In case you haven’t already heard, SlutWalk Melbourne is at 1:00 PM on 28 May 2010 in front of the State Library on Swanston Street in the CBD.
What’s it all About?
For a quick introduction, here’s what the Melbourne protest’s organizer, Clem Bastow, said about SlutWalk in The Age earlier this week:
The "SlutWalk" phenomenon began in January this year, when a group of Toronto women organised a protest following a local police officer's comments (to university students) that "women should avoid dressing like sluts in order not to be victimised".
The organisers' stance was simple: to call for an end to victim-blaming, the idea that victims of sexual assault or rape could somehow be blamed for their attackers' actions based upon what the victim was wearing or doing at the time. Was the victim dressed skimpily? Were they intoxicated? Did they have a large number of sexual partners? Yes? Oh well, that explains it then.
In addition, the walks protested against a culture of slut-shaming. As the founders put it, "Being in charge of our sexual lives should not mean that we are opening ourselves to an expectation of violence, regardless if we participate in sex for pleasure or work. No one should equate enjoying sex with attracting sexual assault."
Nadia wrote a really good blog post about the whole SlutWalk movement which mirrors my own feelings on this topic:
…If you get sexually assaulted, NOTHING you were wearing or were doing is going to be good enough. There will always be some moron going on about how you shouldn’t have gone there or done that or worn such-and-such or had a sexual or professional or intellectual history. The bottom line is that we live in a global society that believes femaleness is a fault and that if something happens to you, well then that’s just what you’re going to get if you insist on existing while female.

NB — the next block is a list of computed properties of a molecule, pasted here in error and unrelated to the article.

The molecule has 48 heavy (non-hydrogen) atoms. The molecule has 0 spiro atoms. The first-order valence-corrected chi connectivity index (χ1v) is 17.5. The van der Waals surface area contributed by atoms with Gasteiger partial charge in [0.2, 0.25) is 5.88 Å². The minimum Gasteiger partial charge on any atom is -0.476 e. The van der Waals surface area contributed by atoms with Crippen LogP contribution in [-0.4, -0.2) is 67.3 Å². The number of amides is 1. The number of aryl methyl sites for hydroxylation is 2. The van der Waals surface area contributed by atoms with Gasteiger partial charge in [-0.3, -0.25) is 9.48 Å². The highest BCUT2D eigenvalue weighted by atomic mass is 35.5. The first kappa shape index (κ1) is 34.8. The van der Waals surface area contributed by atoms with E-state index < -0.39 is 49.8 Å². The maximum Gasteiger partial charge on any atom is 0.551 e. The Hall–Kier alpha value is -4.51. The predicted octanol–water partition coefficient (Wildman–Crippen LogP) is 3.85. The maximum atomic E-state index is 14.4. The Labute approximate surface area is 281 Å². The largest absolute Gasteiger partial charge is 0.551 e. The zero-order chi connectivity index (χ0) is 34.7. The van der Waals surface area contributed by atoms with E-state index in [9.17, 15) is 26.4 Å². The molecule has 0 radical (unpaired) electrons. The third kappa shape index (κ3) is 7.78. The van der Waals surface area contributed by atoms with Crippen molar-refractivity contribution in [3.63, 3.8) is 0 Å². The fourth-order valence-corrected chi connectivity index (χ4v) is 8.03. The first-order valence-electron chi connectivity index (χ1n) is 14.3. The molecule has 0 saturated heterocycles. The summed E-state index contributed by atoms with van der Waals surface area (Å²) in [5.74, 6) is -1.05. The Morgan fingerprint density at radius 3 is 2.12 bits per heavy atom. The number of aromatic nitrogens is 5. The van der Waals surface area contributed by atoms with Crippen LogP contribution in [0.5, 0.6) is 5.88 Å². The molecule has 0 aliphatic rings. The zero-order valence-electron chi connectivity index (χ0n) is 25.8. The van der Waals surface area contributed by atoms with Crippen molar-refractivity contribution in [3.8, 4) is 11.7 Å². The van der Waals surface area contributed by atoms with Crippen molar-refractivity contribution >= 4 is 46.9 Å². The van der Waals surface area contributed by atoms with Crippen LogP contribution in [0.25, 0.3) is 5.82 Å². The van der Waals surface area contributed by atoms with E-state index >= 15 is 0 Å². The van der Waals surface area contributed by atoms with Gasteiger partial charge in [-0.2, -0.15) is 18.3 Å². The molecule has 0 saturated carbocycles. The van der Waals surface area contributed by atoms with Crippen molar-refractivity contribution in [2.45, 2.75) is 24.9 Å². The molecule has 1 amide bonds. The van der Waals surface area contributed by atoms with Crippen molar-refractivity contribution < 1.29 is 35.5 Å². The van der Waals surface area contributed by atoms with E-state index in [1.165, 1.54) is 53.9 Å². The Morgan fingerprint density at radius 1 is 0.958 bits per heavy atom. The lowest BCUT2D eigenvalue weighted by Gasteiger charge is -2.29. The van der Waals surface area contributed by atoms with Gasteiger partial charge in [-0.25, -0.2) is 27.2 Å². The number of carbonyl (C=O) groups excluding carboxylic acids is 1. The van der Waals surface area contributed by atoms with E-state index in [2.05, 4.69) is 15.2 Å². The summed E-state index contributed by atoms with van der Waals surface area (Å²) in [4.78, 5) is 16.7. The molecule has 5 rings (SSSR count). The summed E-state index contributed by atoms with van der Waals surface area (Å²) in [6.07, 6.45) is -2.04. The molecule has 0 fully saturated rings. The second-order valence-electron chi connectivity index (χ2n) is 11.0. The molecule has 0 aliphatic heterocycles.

So yes, I’m going and I’d encourage anyone of any gender and any orientation who can attend to do so. Because this isn’t about one kind of woman or one kind of world view or even women as a group. Victim blaming and a culture that allows and even expects it are toxic for all of us, whoever we are and wherever we are. It is important then that, when handed the opportunity on a silver platter, we lend our voices to the protest against it.
I recommend you read the whole blog post and I, too, recommend that you attend at the protest walk.
Also, please don’t “slut up” or dress up for the walk. Women get abused, sexually assaulted, and, yes, called sluts regardless of what they do and what they wear. I think it’s important that people of all types, wearing all kinds of clothes attend the protest dressed as they normally would in order to highlight the diversity of people who are willing to stand up against victim blaming and slut shaming.